EU Sees Five Possible Futures. Which Is Best and Which Is Likely?

The European Commission’s scenarios range from muddling through to something resembling a federal Europe.

Three young women listen to a debate in the European Parliament in Strasbourg, September 14, 2016
Three young women listen to a debate in the European Parliament in Strasbourg, September 14, 2016 (European Parliament)

The European Commission published a white paper on Wednesday that sets out five possible futures for the European Union.

The scenarios range from muddling through to something resembling a federal Europe, with three options in between.

The fact that the EU executive recognizes that it would be misleading to boil the choice down to “more” or “less” Europe is itself a welcome change.

That doesn’t mean the five scenarios are all-encompassing. One could add an EU collapse on the one end and a United States of Europe on the other. But neither is likely to happen.

The five scenarios the commission has identified are all plausible and each come with their own pros and cons.

The five scenarios:

  1. Carrying On: Here the EU muddles through. There is incremental improvement in some areas and there are setbacks in others, specifically in regard to open borders. On the upside, this scenario is doable. It doesn’t require much political risk-taking. On the other, it is uninspiring and could mean the union slowly unravels.
  2. Nothing but the Single Market: Essentially a free-trade zone, except the freedom of movement for people may be impaired. Other areas, like cooperation on border security, counterterrorism and social policies, either stay with or are returned to the member states.
  3. Those Who Want More Do More: This is close to the two-speed Europe we’ve been writing about. As with the euro, which some countries have adopted and others have not, it is up to the member states if they want to integrate deeper, for example in the area of defense or internal security. The upside is that Euroskepticse might stop worrying that the present commitment to “ever-closer union” (which exists only on paper) will ultimately take us into a federal Europe. The risk is that some EU nations will be left in the cold. If Western Europeans team up on defense, for example, does that mean Eastern Europeans will have to fend for themselves?
  4. Doing Less More Efficiently: This is an interesting idea and the Dutch, for one, are keen on it: A European Union that does less, but does it well. For example, create a truly single market for telecom, but stay away from health care and jobs. The upside is that citizens would see the EU as concentrating on the areas where it really adds value, which — again — could take some of the wind out of the Euroskeptics’ sails. The risk is that countries won’t agree on which areas to prioritize.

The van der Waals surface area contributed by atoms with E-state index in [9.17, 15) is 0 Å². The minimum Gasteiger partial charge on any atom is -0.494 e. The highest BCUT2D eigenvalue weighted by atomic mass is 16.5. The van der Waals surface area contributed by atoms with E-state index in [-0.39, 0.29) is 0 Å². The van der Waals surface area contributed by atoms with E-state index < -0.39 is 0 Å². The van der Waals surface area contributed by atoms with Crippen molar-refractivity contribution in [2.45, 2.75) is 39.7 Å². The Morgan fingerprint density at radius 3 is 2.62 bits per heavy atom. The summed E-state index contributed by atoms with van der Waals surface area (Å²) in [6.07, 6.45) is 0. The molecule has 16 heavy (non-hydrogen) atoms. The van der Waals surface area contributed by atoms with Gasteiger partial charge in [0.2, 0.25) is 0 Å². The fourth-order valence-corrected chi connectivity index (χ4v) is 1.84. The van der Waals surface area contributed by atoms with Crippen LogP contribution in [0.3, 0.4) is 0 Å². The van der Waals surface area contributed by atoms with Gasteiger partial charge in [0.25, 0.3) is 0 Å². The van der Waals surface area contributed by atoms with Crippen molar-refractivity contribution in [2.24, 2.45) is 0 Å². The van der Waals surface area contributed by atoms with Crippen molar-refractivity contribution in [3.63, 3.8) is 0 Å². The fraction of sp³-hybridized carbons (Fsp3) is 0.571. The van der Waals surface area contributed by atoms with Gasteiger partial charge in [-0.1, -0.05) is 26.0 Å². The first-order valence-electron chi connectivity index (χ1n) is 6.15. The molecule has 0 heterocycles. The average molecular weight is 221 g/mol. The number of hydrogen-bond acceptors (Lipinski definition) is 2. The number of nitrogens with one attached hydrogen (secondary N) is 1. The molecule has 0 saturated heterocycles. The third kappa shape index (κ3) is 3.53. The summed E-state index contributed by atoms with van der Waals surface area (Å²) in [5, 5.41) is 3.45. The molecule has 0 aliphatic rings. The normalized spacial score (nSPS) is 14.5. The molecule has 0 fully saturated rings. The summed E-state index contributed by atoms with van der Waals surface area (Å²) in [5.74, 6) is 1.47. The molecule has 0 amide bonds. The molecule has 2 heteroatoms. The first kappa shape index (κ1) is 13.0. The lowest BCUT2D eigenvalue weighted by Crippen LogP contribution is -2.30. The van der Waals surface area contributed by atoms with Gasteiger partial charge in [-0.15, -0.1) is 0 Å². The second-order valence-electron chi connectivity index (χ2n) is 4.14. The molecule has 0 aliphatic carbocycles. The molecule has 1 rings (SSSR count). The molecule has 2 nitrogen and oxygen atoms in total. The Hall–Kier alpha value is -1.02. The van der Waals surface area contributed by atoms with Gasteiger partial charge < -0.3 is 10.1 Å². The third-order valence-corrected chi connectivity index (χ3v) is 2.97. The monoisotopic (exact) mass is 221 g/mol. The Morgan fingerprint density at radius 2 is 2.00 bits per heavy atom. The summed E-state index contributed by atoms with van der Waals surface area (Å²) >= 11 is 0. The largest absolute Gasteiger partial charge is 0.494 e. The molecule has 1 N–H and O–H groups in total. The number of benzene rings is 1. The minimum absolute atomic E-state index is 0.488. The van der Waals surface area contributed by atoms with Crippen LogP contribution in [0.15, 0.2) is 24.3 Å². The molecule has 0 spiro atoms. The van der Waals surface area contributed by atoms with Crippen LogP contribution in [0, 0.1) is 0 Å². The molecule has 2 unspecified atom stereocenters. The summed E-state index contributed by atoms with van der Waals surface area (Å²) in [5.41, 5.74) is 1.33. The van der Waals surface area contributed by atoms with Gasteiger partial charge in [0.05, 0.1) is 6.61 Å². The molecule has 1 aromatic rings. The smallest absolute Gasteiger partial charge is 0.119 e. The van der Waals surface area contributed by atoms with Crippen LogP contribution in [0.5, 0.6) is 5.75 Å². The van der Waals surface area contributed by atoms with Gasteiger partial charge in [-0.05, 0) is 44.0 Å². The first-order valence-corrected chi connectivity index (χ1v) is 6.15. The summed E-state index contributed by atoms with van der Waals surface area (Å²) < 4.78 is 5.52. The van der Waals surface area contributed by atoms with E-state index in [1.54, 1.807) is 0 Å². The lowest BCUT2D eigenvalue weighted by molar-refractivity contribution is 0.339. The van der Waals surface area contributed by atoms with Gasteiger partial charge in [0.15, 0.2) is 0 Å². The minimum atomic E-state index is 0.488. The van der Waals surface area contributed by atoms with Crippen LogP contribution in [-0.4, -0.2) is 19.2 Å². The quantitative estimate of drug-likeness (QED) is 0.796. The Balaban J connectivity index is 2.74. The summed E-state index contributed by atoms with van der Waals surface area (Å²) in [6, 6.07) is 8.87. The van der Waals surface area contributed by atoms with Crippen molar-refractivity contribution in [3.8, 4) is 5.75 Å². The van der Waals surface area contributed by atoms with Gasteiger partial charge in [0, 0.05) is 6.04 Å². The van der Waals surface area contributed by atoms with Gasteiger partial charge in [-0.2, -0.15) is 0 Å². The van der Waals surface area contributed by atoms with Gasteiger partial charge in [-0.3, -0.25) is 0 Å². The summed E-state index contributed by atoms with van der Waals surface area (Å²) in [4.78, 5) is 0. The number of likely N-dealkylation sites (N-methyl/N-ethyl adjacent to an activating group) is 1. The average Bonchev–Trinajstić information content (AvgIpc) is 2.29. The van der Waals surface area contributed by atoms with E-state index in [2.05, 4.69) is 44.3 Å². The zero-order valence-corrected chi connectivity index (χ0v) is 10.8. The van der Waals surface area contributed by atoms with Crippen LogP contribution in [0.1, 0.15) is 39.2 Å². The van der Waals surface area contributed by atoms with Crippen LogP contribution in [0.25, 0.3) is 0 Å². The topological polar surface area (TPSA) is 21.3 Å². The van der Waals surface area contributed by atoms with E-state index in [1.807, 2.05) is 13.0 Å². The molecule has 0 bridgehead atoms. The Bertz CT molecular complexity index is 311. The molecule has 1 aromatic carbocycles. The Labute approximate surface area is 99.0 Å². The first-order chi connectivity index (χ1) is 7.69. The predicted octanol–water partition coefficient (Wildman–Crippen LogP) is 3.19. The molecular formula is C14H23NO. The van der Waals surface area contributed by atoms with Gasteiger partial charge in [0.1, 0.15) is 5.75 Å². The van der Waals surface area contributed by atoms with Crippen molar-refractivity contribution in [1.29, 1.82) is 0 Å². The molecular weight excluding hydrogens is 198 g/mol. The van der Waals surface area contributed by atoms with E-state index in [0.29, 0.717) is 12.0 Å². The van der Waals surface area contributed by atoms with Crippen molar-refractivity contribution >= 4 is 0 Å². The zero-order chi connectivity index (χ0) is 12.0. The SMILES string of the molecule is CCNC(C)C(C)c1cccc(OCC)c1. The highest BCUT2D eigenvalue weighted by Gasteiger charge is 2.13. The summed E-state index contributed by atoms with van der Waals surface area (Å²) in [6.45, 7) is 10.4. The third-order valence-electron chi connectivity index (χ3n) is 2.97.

5. Doing Much More Together: If only. Federalists will like this, because it comes closest to their vision, but even the commission is aware of the risks: taking (too) much power away from the nation states is asking for a backlash.

Which vision is best?

My view is that Europe needs to find a balance between respecting national sovereignty and keeping the idea of “one Europe” alive.

That means a two-speed Europe — between a eurozone core and a non-euro periphery — is not the answer. It wouldn’t ease fears of a federal Europe in the core and it would leave peripheral member states feeling like second-class nations.

The better approach is somewhere between the commission’s options #3 and #4: accept that the EU doesn’t need to be involved in everything and allow countries to opt in and out of integration schemes, provided they aren’t crucial to the functioning of the single market.

Which vision will be implemented?

That may hinge on the outcome of the elections in the Netherlands, France and probably Italy this year. (The German election is unlikely to produce an upset.)

Assuming that Euroskeptics don’t come to power in either, we’ll probably move in the direction scenario #3, “Those Who Want More Do More”.

Countries like Hungary and Poland, which are governed by nationalists, wouldn’t allow a two-speed Europe and they definitively wouldn’t allow scenario #5.

Southern member states wouldn’t like a scenario #4, in which the EU abandons cultural and social programs they appreciate more than most.

Nobody in the mainstream wants to risk a scenario #2, in which Europe is reduced to a free-trade zone. Which leaves scenario #3 as the best alternative to the status quo.

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